Friday, April 07, 2006

Mussels at Maxim's.

Today, April 7th …

In 1893 the famous Parisian restaurant ‘Maxim’s’ opened on this day. Or it might have been the 23rd. The confusion was discovered too late to change yesterday’s “Tomorrow is …” line, but luckily this day is also the anniversary in 1972 of the gangland killing of Mafia boss “Crazy Joe” Gallo at Umberto’s Clam House in Manhattan. Luckily for the Old Foodie that is, not for Crazy Joe, terminated in the middle of his 43rd birthday dinner of spaghetti with clams, because the bivalve theme is still OK.

One of Maxim’s specialties is “Billi Bi” soup – a cream soup of mussels with white wine, named for the tin magnate William B Leeds (affectionately know as – Billi B to his friends). The dish was not invented for him – mussel soup is popular in many regions of France, in particular in Brittany where it is often made with saffron. The name change is an example of currying favour with a wealthy patron by re-naming his favourite dish in his honour.

The French are masters of the art of making soup from the produce of the sea, and they should be, because they have been practicing for centuries. One of the earliest French cookbooks, “The Viander de Taillevent”, dates from the last few decades of the fourteenth century, although the recipes are much older. Taillevent rose from being a kitchen boy to the master cook of Charles V, and his manuscript has many recipes for fish and seafood. Here is a small sample.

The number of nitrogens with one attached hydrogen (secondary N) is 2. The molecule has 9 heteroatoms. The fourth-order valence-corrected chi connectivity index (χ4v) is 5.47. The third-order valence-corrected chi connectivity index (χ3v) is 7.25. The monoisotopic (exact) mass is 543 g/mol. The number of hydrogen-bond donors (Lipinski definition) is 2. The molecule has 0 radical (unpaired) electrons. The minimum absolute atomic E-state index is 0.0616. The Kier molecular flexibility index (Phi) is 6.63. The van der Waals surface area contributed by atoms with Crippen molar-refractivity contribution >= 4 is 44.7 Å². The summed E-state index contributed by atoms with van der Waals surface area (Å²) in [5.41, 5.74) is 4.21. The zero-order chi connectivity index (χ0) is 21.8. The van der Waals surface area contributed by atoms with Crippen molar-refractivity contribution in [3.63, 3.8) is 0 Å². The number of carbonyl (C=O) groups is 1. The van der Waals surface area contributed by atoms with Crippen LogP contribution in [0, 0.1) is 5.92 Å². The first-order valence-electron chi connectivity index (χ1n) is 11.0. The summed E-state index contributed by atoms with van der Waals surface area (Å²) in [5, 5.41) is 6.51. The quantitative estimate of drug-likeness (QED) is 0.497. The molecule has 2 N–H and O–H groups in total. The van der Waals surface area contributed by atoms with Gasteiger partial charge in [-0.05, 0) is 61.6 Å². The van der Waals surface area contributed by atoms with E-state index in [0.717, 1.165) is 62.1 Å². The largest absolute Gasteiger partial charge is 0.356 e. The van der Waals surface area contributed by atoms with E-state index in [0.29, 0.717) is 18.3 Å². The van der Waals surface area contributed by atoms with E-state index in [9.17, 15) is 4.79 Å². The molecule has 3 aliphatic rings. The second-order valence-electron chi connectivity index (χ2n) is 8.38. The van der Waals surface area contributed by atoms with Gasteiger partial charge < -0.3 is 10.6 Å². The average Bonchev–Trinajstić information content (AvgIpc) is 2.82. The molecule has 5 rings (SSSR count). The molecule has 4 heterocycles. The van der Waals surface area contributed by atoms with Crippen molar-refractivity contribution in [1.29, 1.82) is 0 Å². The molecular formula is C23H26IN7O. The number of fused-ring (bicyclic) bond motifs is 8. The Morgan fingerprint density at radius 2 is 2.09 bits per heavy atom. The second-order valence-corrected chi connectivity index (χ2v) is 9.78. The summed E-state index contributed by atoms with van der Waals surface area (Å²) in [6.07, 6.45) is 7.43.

Oyster ragout.
Scald them, wash them well, and fry them in oil. Take browned bread, puree of peas or some of the water in which the oysters were scalded (or other hot boiled water), and wine (mostly), and sieve. Take cassia, ginger, cloves, grains of paradise and saffron (for colouring), steeped in vinegar. Add onions fried in oil, and boil together. It should be very thick. Some do not boil the oysters.

Mussels.
Cook them in water with some vinegar and (if you wish) some mint. When setting them out, add some Spice Powder. Some wish butter with them. Eat them with vinegar, Green Verjuice Sauce, or Green Garlic Sauce. You can make some ragout from them if you wish.

Mussels with mint. Interesting!

In case it is Maxim’s anniversary, you could finish with a Tarte Tatin – sort of upside down caramelised apple tart - the restaurant’s dessert specialty.

On Monday: Dinner for the Duke, 1690.

2 comments:

chanit said...

How nice !
Thank you ;)

Janie Smith said...

Now I have something to work on for dinner. I just have to find them in the kitchen cabinets. Thanks for the heads up!